The Signature of All Things: On Method
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The Signature of All Things is Giorgio Agamben's sustained reflection on method. To reflect on method implies for Agamben an archaeological vigilance: a persistent form of thinking in order to expose, examine, and elaborate what is obscure, unanalyzed, even unsaid, in an author's thought. To be archaeologically vigilant, then, is to return to, even invent, a method attuned to a "world supported by a thick weave of resemblances and sympathies, analogies and correspondences." Collecting a wide range of authors and topics in a slim but richly argued volume, Agamben enacts the search to create a science of signatures that exceeds the attempts of semiology and hermeneutics to determine the pure and unmarked signs that signify univocally, neutrally, and eternally. Three conceptual figures organize Agamben's argument and the advent of his new method: the paradigm, the signature, and archaeology. Each chapter is devoted to an investigation of one of these concepts and Agamben carefully constructs its genealogy transhistorically and from an interdisciplinary perspective. And at each moment of the text, Agamben pays tribute to Michel Foucault, whose methods he rethinks and effectively uses to reformulate the logic of the concepts he isolates. The Signature of All Things reveals once again why Agamben is one of the most innovative thinkers writing today.
at this stage as an exorcism or initiation which is so important [ex similitudine). efficacy, such that it signifies by means of institutions, ignated a moment within the process of baptism, which appears that in the texts where Augustine The sign the sacrament more, the sign may signify the thing, but not confer it [coiferre). only des- rite. And it is Significant the difference and even with respect to the sign. He writes: signifies by means of an institution represents together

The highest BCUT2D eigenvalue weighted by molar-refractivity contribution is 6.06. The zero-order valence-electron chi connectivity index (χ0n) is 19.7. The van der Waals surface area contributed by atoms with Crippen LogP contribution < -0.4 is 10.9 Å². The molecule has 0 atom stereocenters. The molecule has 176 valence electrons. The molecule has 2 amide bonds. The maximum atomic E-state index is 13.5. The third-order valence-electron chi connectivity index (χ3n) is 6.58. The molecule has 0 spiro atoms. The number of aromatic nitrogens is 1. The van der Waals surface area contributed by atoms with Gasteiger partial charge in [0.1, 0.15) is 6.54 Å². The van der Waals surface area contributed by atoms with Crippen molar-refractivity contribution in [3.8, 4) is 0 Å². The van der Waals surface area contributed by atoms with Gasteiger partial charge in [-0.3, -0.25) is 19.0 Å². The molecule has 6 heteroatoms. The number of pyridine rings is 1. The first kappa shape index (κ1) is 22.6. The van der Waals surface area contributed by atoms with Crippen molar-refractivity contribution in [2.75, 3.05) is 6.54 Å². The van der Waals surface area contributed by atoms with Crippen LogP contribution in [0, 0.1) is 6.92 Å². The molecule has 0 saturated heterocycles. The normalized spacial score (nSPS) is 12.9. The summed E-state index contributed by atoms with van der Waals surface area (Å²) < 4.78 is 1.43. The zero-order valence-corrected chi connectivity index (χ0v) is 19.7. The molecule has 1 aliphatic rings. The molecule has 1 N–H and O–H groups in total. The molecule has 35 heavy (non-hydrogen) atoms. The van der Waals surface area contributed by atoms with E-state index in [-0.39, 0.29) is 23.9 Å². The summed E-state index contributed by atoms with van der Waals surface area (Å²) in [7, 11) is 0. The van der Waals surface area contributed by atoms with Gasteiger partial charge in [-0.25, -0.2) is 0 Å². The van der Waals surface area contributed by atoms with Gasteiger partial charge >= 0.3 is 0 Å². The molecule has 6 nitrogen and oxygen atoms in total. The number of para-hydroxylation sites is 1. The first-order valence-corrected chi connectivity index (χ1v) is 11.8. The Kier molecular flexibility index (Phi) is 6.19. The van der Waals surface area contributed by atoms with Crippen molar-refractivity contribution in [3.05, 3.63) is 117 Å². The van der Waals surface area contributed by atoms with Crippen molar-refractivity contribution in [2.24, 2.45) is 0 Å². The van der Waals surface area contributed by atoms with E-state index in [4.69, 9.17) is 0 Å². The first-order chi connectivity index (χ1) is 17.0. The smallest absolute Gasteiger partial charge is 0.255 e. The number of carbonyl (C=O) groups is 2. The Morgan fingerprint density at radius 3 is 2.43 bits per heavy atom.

the more individual Following in the footsteps of Enrico Castelnuovo, the Italian historian Carlo Ginzburg compares of this reemergence, Mesopotamian divination of identification defines as "evidential" Ginzburg's to Freud, to art history. that Ginzburg reconstructs essay spans from from forensic an epistemological (indiziario) cases, situations, to recall paradigm that he in order to distinguish it from "highly quali- in which the object is the study of individual and
functions the strict sense: it is a singular to identify. PARADIGM? to its as a paradigm in object that, standing ..all others of the same class, defines the intelligibility equally for of the group of which it is a part and which, at the same time, it constitutes. 5 Anyone who has read Discipline Consider the notion of panopticism, in the panopticon, situated as it is at the end of the section on disci- is a par- pline, performs a decisive strategic function the third part of
Foucault, de sacr!ficio et magia ... MarsiJjo Ficinoj1orentino interprete (Venice: Aldi, 1516), P: 7. (New York: Pantheon Books, 1970), P: Le pape et les sorciers: Une consultation de Jean XXII sur la magie en 1320 (manuscript B.A.V. Borghese 348) (Rome: Ecole Francaise de A. M. Sheridan Smith 84. 69. lbid., p. 88. 70. lbid., p. 86. 46. lbid., p. 35. 47. Alain Boureau, Words upon Words, trans. Olivia Emmet (New Haven, 66. Jean Starobinski, 43. Ibid., P: 87· 71. • lbid., pp.
Ernst, 16. Kantorowicz, Kepler, Johannes, Koyre, Alexandre, Kuhn, Adalbert, Kuhn, Thomas LANDRU) Leibniz, 40. 12. Luzzatto, Moshe Meyerson, 87. 12. 30. USEN 41-42. AQUINAS, 37, 64. ER, VALERY, Nikolai, 71. l.-JERMANN, i oo , 91. PAUL, Friedrich Theodor, Weber, 63. ORIGEN, 88. II. 69-70. Franz, 78-82, 66,74· Parry, Milman, 27. Pasquale, 21-24, 13. 27, 62. Prod us, 48. Paolo, 83. Ptolemy, II. RAlllNQW, 86-88. 31-38,40,43,47,53-54, PARACELSUS,